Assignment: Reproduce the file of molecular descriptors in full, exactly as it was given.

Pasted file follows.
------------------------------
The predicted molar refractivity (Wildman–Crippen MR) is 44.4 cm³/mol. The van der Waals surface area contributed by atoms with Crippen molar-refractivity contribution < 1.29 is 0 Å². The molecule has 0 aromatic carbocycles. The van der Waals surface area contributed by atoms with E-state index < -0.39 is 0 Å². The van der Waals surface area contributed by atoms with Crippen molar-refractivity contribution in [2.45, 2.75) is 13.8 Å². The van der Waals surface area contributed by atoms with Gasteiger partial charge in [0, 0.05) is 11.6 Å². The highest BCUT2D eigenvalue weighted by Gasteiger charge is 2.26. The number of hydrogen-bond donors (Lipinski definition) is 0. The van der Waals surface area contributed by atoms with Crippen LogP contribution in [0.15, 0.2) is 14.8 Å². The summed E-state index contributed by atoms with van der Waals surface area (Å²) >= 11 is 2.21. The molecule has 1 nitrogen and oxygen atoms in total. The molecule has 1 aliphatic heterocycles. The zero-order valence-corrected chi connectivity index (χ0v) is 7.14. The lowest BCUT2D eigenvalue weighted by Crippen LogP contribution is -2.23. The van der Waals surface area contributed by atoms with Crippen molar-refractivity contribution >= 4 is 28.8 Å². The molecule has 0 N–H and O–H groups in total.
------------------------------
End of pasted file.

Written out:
The predicted molar refractivity (Wildman–Crippen MR) is 44.4 cm³/mol. The van der Waals surface area contributed by atoms with Crippen molar-refractivity contribution < 1.29 is 0 Å². The molecule has 0 aromatic carbocycles. The van der Waals surface area contributed by atoms with E-state index < -0.39 is 0 Å². The van der Waals surface area contributed by atoms with Crippen molar-refractivity contribution in [2.45, 2.75) is 13.8 Å². The van der Waals surface area contributed by atoms with Gasteiger partial charge in [0, 0.05) is 11.6 Å². The highest BCUT2D eigenvalue weighted by Gasteiger charge is 2.26. The number of hydrogen-bond donors (Lipinski definition) is 0. The van der Waals surface area contributed by atoms with Crippen LogP contribution in [0.15, 0.2) is 14.8 Å². The summed E-state index contributed by atoms with van der Waals surface area (Å²) >= 11 is 2.21. The molecule has 1 nitrogen and oxygen atoms in total. The molecule has 1 aliphatic heterocycles. The zero-order valence-corrected chi connectivity index (χ0v) is 7.14. The lowest BCUT2D eigenvalue weighted by Crippen LogP contribution is -2.23. The van der Waals surface area contributed by atoms with Crippen molar-refractivity contribution >= 4 is 28.8 Å². The molecule has 0 N–H and O–H groups in total.